Wally Wood was one of the all-time great comic book artists, a man who could draw just about anything and make it look easy, and for years I had searched for the title to the following piece of art. Now that I've found it, I give you "The Disneyland Memorial Orgy," and the story behind it.
The Disneyland Memorial Orgy is a cartoon illustration created by Wally Wood for satirist Paul Krassner's radical humor publication The Realist. Published shortly after the death of Walt Disney, the artwork was commissioned by Krassner to portray the liberated behavior of the cartoon characters featured in many of Disney's animated films.
The drawing first appeared in The Realist #74 (May, 1967), and Krassner also published a larger version as a poster, initially selling several thousand copies. The original art was stolen from the printer. Krassner got the idea from Disney's December 15, 1966 death, as he explained:
"This was a few years after Time's famous "God Is Dead" cover, and it occurred to me that Disney was indeed God to Mickey Mouse, Donald Duck, Goofy -- the whole crowd -- he had been their creator and had repressed their baser instincts, but now they could shed all their inhibitions and participate in a magnificent mass binge."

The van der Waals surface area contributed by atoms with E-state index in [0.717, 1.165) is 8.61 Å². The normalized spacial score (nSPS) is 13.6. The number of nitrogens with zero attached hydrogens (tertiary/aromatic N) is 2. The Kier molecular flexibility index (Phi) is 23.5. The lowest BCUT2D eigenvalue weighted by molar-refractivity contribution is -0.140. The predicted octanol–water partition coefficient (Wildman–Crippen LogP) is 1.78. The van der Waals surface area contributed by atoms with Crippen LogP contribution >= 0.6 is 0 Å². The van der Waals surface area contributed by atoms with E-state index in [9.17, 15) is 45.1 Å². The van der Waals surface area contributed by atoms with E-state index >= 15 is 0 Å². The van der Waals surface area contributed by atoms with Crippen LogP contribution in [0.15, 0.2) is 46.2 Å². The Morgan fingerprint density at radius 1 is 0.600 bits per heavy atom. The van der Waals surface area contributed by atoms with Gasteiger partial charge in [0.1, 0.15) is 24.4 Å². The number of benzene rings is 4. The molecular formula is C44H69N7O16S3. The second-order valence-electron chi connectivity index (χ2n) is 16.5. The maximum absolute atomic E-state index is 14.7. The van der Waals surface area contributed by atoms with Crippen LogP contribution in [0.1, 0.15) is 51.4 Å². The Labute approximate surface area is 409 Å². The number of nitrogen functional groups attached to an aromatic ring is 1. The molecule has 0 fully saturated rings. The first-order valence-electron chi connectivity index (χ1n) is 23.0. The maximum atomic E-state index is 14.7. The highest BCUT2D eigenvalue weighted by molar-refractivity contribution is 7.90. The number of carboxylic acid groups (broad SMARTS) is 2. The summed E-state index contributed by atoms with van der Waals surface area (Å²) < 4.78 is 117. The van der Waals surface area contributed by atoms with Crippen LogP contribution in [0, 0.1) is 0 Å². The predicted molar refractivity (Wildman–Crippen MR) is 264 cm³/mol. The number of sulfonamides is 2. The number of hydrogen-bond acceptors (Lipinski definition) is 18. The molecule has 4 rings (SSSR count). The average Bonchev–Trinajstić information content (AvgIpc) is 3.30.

Krassner was not sued by Disney, but Disney did force Sam Ridge, a publisher of psychedelic posters who produced a colorized, bootleg version, into an out-of-court settlement. The drawing is often used to illustrate certain parts of copyright laws in the United States, namely those that permit original works to be partially copied for satirical or critical goals but which outlaw reproductions made for commercial purposes.
Only about a third of the 64 Disney characters depicted are actively involved in sexual intercourse or are on the point of undertaking it. Most are just observing the others. A few of the characters are occupied with other activities. A dazed Mickey Mouse, to the left in the bottom area, is plunging a syringe in his arm, while the paraphernalia of drug addicts lies at his feet. Next to him, an evil looking and grinning Pluto is urinating on a large painting of the eager face of Mickey. One of the small rabbits from Bambi is probably engaged in the sin of gluttony, featured licking an ice cream cone. In the upper left, Dumbo the flying elephant has just defecated on Donald Duck while in flight.
The wide activity of the scene and the panoramic view resembles the satires of William Hogarth or medieval depictions from such masters such as Hieronymus Bosch. The upper left portion is decorated with a few allusions to the lucrative nature of Walt Disney enterprises.